Just two Saturdays ago, the Islamic Center of Raleigh was a joyous place. A long-planned open house at its mosque and school in the Method neighborhood near N.C. State University drew such high-level guests as N.C. Attorney General Roy Cooper and State Treasurer Janet Cowell. FBI and SBI officials also attended, marking an important step toward their hosts' goal of good relations between law enforcement and the Muslim community as memories of 9/11 recede.
So Muslim leaders were shocked the following Monday, when the FBI and the U.S. attorney's office in Raleigh announced that seven local Muslim men had been arrested, charged with a terrorist plot to commit murder in foreign countries. An eighth suspect was being sought abroad. "It was like a bomb went off," said Jihad Shawwa, a member of the mosque and an officer of the Muslim American Public Affairs Council (MAPAC) in North Carolina.
He wasn't the only one who was rattled.
Officially, the Muslim community reacted cautiously to the arrests, professing their trust in the federal justice system while also warning, in the words of Khalilah Sabra, executive director of the Triangle chapter of the Muslim American Society Freedom Foundation (MAS-Freedom), against "a rush to judgment" by the press and public.
But within the community, many received the news with mistrust or fear. To one another, they questioned why the FBI pounced so soon after the open house, asking if the arrests weren't a deliberate effort to ruin the goodwill the event created. Some who read the 14-page indictment called it flimsy, full of vague accusations that the defendants were plotting "violent jihad" and their own suicides, but with no details about where or against whom they planned to strike.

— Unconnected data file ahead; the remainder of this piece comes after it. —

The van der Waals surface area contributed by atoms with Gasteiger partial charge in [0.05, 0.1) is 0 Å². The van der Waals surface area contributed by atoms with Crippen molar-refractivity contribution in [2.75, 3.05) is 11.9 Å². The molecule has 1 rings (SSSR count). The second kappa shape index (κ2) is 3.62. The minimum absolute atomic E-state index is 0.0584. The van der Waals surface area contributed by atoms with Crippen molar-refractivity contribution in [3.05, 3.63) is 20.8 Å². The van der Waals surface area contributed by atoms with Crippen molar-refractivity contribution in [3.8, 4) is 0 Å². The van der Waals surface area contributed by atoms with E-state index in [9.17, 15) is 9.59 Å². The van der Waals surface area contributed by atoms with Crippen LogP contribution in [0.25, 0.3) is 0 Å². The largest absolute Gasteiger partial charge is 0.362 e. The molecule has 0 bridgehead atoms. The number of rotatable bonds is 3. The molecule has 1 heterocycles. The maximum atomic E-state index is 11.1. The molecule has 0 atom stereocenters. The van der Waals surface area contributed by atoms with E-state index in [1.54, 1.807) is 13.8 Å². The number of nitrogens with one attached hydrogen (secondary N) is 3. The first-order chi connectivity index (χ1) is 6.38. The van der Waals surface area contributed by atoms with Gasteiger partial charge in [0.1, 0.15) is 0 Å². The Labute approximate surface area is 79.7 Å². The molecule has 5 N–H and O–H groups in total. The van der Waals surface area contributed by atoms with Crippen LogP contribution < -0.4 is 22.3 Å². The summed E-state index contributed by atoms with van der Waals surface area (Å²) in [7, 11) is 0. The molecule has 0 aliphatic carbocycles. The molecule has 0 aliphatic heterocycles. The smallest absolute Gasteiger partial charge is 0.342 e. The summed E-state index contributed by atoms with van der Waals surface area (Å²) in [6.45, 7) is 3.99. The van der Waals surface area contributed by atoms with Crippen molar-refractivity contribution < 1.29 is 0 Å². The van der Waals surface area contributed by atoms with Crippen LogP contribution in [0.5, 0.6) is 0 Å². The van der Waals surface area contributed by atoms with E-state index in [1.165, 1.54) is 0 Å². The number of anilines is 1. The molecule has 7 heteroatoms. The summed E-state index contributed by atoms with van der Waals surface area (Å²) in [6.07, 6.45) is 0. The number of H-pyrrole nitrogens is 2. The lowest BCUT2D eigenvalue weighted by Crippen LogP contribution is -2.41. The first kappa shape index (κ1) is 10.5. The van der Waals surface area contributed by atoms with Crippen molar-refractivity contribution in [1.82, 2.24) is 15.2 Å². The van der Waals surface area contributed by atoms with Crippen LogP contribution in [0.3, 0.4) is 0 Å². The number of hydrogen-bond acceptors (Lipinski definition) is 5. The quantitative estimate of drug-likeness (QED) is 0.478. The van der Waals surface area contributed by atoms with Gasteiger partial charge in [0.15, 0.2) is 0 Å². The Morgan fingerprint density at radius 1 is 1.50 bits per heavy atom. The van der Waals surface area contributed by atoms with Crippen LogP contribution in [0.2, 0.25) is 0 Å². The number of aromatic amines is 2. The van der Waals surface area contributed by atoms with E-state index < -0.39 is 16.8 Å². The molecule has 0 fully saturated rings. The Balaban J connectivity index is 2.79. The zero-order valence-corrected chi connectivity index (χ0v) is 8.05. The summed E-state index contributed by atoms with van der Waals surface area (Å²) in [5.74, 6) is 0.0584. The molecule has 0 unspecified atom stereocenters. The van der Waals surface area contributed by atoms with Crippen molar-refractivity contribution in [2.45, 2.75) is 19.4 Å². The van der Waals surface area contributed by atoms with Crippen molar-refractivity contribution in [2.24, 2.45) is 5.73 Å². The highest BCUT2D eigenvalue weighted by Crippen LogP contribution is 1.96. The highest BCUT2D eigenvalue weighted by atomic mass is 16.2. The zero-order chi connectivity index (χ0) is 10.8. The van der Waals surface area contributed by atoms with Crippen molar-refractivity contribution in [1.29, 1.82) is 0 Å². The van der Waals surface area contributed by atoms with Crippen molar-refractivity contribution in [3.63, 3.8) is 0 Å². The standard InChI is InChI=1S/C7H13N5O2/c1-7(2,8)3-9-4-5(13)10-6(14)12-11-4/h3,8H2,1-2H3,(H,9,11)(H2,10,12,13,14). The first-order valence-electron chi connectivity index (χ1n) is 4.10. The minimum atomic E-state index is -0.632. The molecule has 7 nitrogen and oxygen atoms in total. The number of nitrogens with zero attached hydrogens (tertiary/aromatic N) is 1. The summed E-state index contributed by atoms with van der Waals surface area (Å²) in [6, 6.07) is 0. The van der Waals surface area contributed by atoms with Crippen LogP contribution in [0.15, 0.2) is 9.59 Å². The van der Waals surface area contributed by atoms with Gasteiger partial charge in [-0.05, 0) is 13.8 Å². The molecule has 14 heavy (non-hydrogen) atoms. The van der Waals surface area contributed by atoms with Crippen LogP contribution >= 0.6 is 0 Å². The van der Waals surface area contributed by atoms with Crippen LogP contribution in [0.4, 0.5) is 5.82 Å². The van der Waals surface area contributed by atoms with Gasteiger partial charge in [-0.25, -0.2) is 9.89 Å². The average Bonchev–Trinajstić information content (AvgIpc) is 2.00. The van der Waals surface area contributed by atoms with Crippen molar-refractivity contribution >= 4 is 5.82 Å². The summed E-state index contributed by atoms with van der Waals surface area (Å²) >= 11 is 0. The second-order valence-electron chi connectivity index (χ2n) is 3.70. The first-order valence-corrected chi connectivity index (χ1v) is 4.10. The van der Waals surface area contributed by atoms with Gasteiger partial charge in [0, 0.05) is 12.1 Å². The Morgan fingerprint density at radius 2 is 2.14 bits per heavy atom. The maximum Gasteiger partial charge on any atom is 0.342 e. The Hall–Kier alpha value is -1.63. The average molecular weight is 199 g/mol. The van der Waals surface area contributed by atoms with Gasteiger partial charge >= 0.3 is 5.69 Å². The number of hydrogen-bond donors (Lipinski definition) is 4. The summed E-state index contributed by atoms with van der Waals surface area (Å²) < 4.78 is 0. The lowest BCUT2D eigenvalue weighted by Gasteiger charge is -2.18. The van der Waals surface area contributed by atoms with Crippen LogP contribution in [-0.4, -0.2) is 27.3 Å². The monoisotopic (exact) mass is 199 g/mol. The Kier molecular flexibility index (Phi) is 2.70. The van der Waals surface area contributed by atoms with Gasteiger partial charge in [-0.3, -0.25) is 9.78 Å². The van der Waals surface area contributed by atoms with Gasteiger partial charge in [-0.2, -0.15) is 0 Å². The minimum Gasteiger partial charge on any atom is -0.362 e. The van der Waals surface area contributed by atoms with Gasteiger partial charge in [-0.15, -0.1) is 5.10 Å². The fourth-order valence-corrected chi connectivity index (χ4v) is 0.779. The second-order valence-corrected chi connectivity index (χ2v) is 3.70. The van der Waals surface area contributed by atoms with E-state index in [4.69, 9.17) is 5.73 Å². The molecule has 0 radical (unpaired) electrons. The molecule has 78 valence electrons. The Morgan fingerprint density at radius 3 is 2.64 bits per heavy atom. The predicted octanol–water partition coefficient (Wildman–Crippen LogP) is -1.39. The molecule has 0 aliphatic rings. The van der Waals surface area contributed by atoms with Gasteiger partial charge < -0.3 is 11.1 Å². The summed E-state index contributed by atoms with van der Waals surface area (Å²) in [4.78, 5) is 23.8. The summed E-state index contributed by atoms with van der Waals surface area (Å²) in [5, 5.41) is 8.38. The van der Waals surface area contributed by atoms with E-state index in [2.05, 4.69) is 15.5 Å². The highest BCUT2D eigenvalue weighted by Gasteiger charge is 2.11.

Was the indictment backed up by evidence of crimes, they wondered, or merely the result of loose talk by the suspects combined with the authorities' ethnic stereotyping? And if the latter, would it serve to alienate newly arrived Muslims, many of them refugees, as they try to adapt to a new and foreign culture in America?
The distrust was palpable when Shawwa and I ate lunch in the cafeteria at the Islamic Center three days later. A man Shawwa knew sat down and with little prompting recited a list of "plots" previously charged by the FBI that were dismissed for lack of evidence. The man, a well-established academic in the University of North Carolina system, said he knew Daniel Boyd, the alleged ringleader from Willow Spring. He didn't know him well, he acknowledged, but other members of the mosque who knew him better had remarked about how Boyd "was the nicest guy you'd ever want to know."